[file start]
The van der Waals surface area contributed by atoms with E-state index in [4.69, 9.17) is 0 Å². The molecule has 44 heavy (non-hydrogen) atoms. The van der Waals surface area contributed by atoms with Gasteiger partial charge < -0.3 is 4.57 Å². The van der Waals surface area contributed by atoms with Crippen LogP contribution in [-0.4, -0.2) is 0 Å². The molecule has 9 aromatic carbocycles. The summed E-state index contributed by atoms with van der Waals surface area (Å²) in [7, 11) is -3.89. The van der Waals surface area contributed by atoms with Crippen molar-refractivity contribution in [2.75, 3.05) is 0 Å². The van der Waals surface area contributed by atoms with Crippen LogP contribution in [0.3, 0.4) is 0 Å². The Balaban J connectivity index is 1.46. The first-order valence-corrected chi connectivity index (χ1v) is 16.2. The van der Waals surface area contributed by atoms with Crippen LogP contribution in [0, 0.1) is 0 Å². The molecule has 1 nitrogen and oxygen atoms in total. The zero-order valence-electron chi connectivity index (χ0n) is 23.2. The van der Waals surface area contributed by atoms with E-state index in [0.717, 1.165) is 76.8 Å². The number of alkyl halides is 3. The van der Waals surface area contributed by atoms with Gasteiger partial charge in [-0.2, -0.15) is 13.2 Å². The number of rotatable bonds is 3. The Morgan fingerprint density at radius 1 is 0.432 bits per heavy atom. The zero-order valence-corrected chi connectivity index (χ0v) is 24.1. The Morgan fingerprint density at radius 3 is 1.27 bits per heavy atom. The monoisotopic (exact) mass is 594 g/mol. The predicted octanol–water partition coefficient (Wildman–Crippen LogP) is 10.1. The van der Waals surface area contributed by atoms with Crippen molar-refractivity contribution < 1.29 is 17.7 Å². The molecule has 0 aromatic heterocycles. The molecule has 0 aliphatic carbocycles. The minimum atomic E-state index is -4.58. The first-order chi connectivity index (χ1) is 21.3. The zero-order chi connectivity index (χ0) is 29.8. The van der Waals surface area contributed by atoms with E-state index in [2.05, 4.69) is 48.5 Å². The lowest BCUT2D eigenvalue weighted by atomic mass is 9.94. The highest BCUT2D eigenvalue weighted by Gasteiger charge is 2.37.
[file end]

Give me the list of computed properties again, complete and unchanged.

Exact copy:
The van der Waals surface area contributed by atoms with E-state index in [4.69, 9.17) is 0 Å². The molecule has 44 heavy (non-hydrogen) atoms. The van der Waals surface area contributed by atoms with Gasteiger partial charge < -0.3 is 4.57 Å². The van der Waals surface area contributed by atoms with Crippen LogP contribution in [-0.4, -0.2) is 0 Å². The molecule has 9 aromatic carbocycles. The summed E-state index contributed by atoms with van der Waals surface area (Å²) in [7, 11) is -3.89. The van der Waals surface area contributed by atoms with Crippen molar-refractivity contribution in [2.75, 3.05) is 0 Å². The van der Waals surface area contributed by atoms with Crippen LogP contribution in [0.3, 0.4) is 0 Å². The Balaban J connectivity index is 1.46. The first-order valence-corrected chi connectivity index (χ1v) is 16.2. The van der Waals surface area contributed by atoms with Crippen LogP contribution in [0, 0.1) is 0 Å². The molecule has 1 nitrogen and oxygen atoms in total. The zero-order valence-electron chi connectivity index (χ0n) is 23.2. The van der Waals surface area contributed by atoms with E-state index in [0.717, 1.165) is 76.8 Å². The number of alkyl halides is 3. The van der Waals surface area contributed by atoms with Gasteiger partial charge in [-0.2, -0.15) is 13.2 Å². The number of rotatable bonds is 3. The Morgan fingerprint density at radius 1 is 0.432 bits per heavy atom. The zero-order valence-corrected chi connectivity index (χ0v) is 24.1. The Morgan fingerprint density at radius 3 is 1.27 bits per heavy atom. The monoisotopic (exact) mass is 594 g/mol. The predicted octanol–water partition coefficient (Wildman–Crippen LogP) is 10.1. The van der Waals surface area contributed by atoms with Crippen molar-refractivity contribution < 1.29 is 17.7 Å². The molecule has 0 aromatic heterocycles. The molecule has 0 aliphatic carbocycles. The minimum atomic E-state index is -4.58. The first-order chi connectivity index (χ1) is 21.3. The zero-order chi connectivity index (χ0) is 29.8. The van der Waals surface area contributed by atoms with E-state index in [2.05, 4.69) is 48.5 Å². The lowest BCUT2D eigenvalue weighted by atomic mass is 9.94. The highest BCUT2D eigenvalue weighted by Gasteiger charge is 2.37.